prices may be down, but so are supplies. Demand for the heavy metal is rising
fast, says Independent Researcher Alka Singh of
Mine2Capital. In an exclusive interview with The
Energy Report, Singh notes that with the flow of enriched uranium
from Russia drying up, the pressure is on for the mining industry to produce
millions more pounds of yellow cake each year.
Report: Alka, how
robust is the global supply of uranium fuel?
Alka Singh: There are 433 currently operating nuclear power
reactors around the world. Annually, they consume 177 million pounds (Mlb) of uranium. The world does not produce that much
yellow cake. Last year, production was 130 Mlb. The
gap is currently being filled largely by the Highly Enriched Uranium
Agreement (HEU) with Russia and by other sources. As we approach the 2013 HEU
Agreement expiry date, the supply/demand fundamentals will prove positive for
uranium prices, and that will boost the price of uranium equities.
TER: Who has the pricing power in this market?
AS: When electrical power utilities buy uranium through
long-term contracts, the agreements run as long as 8–10 years. That's
why utilities have pricing power. The challenge now is that spot uranium
prices are at $48 a pound (lb). But for many mines,
the cost of production is $50–60/lb. The utilities have an enormous
amount of power when it comes to determining the price of yellow cake. They
are happy to sit on the sidelines and jump in to buy supply at basement
prices. When spot prices compare favorably to the long-term prices, the
utilities will buy supply from the short-term market. But, over time, the
long-term prices determine where the market is heading.
TER: Globally, do state-owned energy utilities have a
competitive advantage over the private utilities when it comes to obtaining
AS: Yes. Since state-owned utilities receive government
backing for resources and loan guarantees, it's always easier for the public
enterprises to be more successful. But, that is more so in developing
countries, such as South Africa, than in the developed countries.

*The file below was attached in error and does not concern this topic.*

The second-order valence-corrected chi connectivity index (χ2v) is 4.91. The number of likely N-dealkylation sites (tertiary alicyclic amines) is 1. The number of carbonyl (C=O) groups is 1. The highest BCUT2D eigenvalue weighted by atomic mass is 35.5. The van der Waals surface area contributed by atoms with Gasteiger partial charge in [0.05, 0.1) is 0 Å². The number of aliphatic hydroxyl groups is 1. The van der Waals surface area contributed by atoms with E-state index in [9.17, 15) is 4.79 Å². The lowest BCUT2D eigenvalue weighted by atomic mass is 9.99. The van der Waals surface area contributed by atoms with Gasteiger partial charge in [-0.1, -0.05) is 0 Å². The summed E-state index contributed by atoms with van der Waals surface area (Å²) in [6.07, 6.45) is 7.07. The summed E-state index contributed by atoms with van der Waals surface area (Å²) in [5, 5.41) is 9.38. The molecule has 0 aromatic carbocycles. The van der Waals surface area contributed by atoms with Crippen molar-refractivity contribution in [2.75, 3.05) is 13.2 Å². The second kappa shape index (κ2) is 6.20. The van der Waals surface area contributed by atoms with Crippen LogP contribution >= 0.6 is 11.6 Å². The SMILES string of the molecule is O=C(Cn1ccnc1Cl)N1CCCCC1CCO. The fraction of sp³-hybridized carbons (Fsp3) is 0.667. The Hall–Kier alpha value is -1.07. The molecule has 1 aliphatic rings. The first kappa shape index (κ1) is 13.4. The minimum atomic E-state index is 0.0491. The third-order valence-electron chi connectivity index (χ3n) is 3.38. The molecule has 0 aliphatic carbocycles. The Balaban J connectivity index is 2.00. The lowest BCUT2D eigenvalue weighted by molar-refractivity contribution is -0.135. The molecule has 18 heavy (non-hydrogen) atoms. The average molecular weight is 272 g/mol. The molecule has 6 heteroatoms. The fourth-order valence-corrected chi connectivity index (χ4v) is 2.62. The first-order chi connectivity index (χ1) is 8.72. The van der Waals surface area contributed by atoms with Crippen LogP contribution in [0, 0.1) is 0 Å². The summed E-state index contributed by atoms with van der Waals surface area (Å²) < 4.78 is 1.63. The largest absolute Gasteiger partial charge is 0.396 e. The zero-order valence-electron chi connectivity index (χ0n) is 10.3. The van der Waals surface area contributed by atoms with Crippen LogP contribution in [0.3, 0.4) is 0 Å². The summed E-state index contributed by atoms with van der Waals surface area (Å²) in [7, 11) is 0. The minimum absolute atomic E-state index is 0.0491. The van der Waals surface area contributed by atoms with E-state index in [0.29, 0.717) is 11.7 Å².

TER: How significant is military demand for uranium
globally versus demand from electrical utilities?
AS: Most of the demand comes from the civilian nuclear
reactors rather than military need. Some military applications require
enriched uranium, but they compose a very small percentage of market demand.
TER: How can the HEU Agreement supply gap be filled?
AS: That's the question that every uranium investor
should be considering. The HEU Agreement annually supplies about 24 Mlb of uranium. The uranium producers are having
difficulty in scaling up production to fill the looming gap. For example, BHP Billiton Ltd. (BHP:NYSE; BHPLF:OTCPK) recently announced a decision to delay expansion at
Olympic Dam by at least a couple of years. The initial expected expansions
would have brought production up to about 20 Mlb
from about 9 Mlb.
is the world's largest uranium producer, followed by Canada and Australia.
However, at the current market prices, production in these regions cannot
increase a lot. The supply/demand fundamentals for uranium are looking good,
because the long-term prices and the spot prices will have to increase
to catalyze enough production to meet demand.
events are priced into stocks, before the events actually occur. The HEU
Agreement is slated to expire late in 2013, so by late 2012 uranium equities
and prices should be discounting the market's loss of 24 Mlb.
Obviously, there will be some increase in production from Kazakhstan and
Australia and Canada. But that is not likely to fill the expanding gap. The
U.S. has 104 operating nuclear power reactors out of the 433 reactors in the
world. But last year, the U.S. produced less than 4 Mlb of uranium while consuming 55 Mlb.
TER: Are there any uranium producing regions in South
AS: Exploration is picking up pace in South America. For
example, Uranium Energy recently acquired an asset in Peru, which is amenable
to in-situ leaching. There are a few companies exploring for uranium in
Argentina, Bolivia, Brazil, Chile, Ecuador and Guyana. But 65% of the world's
uranium production still comes from Kazakhstan, Canada and Australia. There
are several upcoming uranium producers in Russia, Niger, Nigeria and other
parts of the world. But, most of the current production comes from only three
TER: Let's talk about U.S. uranium supply solutions.
There are several junior firms developing properties in uranium-rich regions